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Chinese Military Commission Leaves Door Open For ‘Forceful Takeover’ Of Taiwan

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While the Chinese Military Commission leaves the door open to a military takeover of Taiwan, experts suggest that the use military to annex Taiwan is highly unlikely due to mounting divide between the US and China. 

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China has never failed to assert the “One China Policy”, that strictly insists that both Taiwan and mainland China are inseparable parts of a single “China”. However, Taiwan has historically never bowed down to Beijing’s pressure of unification, such that the dark and bloody prospect of China using military action looms over the Taiwanese sky.

Military Action by Beijing

Experts claim that China may actually be exploiting the pandemic to advance its interests in the whole world including strengthening its core claims on Taiwan and Hong Kong, since, in the present times the US is handicapped due to the pandemic.

Recently, on the 15th anniversary of the Anti-Secession Law, Li Zuocheng, chief of the Joint Staff Department and member of the Central Military Commission said that “if the possibility for peaceful reunification is lost, the people’s armed forces will, with the whole nation, including the people of Taiwan, take all necessary steps to resolutely smash any separatist plots or actions.”

As EurAsian Times had previously reported about an incident when the Chinese regime sent fighter jets and surveillance aircraft well inside the halfway mark of the Taiwan Strait that separates Taiwan from China on March 16, this year.

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It is also reported that China’s People’s Liberation Army Air Force (PLAAF) and Navy (PLAN) have conducted almost 10 transits and military exercises near Taiwan since the beginning of this year, forcefully penetrating Taiwan’s airspace.

In the last few days, Li Zhanshu, the third-most-senior leader of China’s ruling Communist Party and head of China’s parliament had commented – “we warn Taiwan’s pro-independence and separatist forces sternly, the path of Taiwan independence leads to a dead-end; any challenge to this law will be severely punished”.

Meanwhile, other experts like China’s National People’s Congress deputy and a leading academician – Li Yihu has expressed that the use of armed forces to take over Taiwan will remain as the last resort by Beijing.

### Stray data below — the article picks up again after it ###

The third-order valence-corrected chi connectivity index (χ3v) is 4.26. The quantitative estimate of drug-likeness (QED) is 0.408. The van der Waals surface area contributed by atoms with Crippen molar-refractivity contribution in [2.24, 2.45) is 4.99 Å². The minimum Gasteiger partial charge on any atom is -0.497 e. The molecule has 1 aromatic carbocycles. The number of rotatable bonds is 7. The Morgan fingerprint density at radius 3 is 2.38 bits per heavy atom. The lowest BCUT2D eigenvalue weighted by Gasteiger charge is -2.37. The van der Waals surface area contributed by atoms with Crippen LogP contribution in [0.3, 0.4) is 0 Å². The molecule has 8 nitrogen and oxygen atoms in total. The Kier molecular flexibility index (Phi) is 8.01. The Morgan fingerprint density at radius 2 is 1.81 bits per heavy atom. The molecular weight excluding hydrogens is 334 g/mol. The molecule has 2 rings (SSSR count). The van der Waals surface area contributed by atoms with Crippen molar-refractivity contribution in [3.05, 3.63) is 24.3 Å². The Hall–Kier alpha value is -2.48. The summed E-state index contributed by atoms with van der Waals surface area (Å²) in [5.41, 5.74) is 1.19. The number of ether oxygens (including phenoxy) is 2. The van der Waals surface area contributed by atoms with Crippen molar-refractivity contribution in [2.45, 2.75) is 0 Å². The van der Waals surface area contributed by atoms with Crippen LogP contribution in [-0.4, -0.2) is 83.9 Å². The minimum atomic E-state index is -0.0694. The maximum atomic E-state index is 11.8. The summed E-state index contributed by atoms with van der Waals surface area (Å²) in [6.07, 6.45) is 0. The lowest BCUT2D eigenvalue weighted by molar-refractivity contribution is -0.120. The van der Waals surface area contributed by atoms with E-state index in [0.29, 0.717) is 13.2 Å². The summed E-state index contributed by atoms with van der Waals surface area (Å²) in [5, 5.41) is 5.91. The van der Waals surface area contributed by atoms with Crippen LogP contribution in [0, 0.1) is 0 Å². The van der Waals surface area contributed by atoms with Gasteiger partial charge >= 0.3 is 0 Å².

Amidst the growing tensions between US and China, Li Yihu, who heads the Institute of Taiwan Studies with Peking University, believes that Taiwan is a “potential tipping point” for China-US relations and that “the US will further look to the strategic value of the Taiwan issue in containing China, and will play the Taiwan card frequently over a long period of time, just as in the current situation.”

US’s Presence in Taiwan

Former US President Jimmy Carter in 1979 had ended ties with Taiwan to develop economic ties with booming China, simultaneously pledging to equip Taiwan with weapons to defend itself against rivals.

However, this year in March the current US President – Donald Trump signed the Taiwan Allies International Protection and Enhancement Initiative Act (TAIPEI Act) which intends to strengthen Taiwan’s alliances around the world amidst the growing Chinese pressure.

“The TAIPEI Act sends a clear message that the United States stands with Taiwan’s free-market democracy. I look forward to finding additional ways to support the positive role Taiwan plays in international affairs,” said US Senator, Cory Gardner after Trump signed the act.

Just a few weeks ago, the US had stood up firmly for Taiwan’s presence in the World Health Assembly (WHA). Eventually turned out to be unsuccessful but the US had launched massive twitter campaigns and voiced out its strong stance for Taiwan’s independence.

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Taiwanese on Taiwan

Taiwan’s second term President Tsai Ing-wen, a pro-independence leader is nauseatingly disagreeable to China’s Xi Jinping as she had brazenly rejected China’s “one country, two systems”.

“We will not accept Beijing authorities’ use of ‘one country, two systems’ to downgrade Taiwan and undermine the cross-strait status quo. We stand fast by this principle,” Tsai has said while encouraging “dialogue with China” in early May.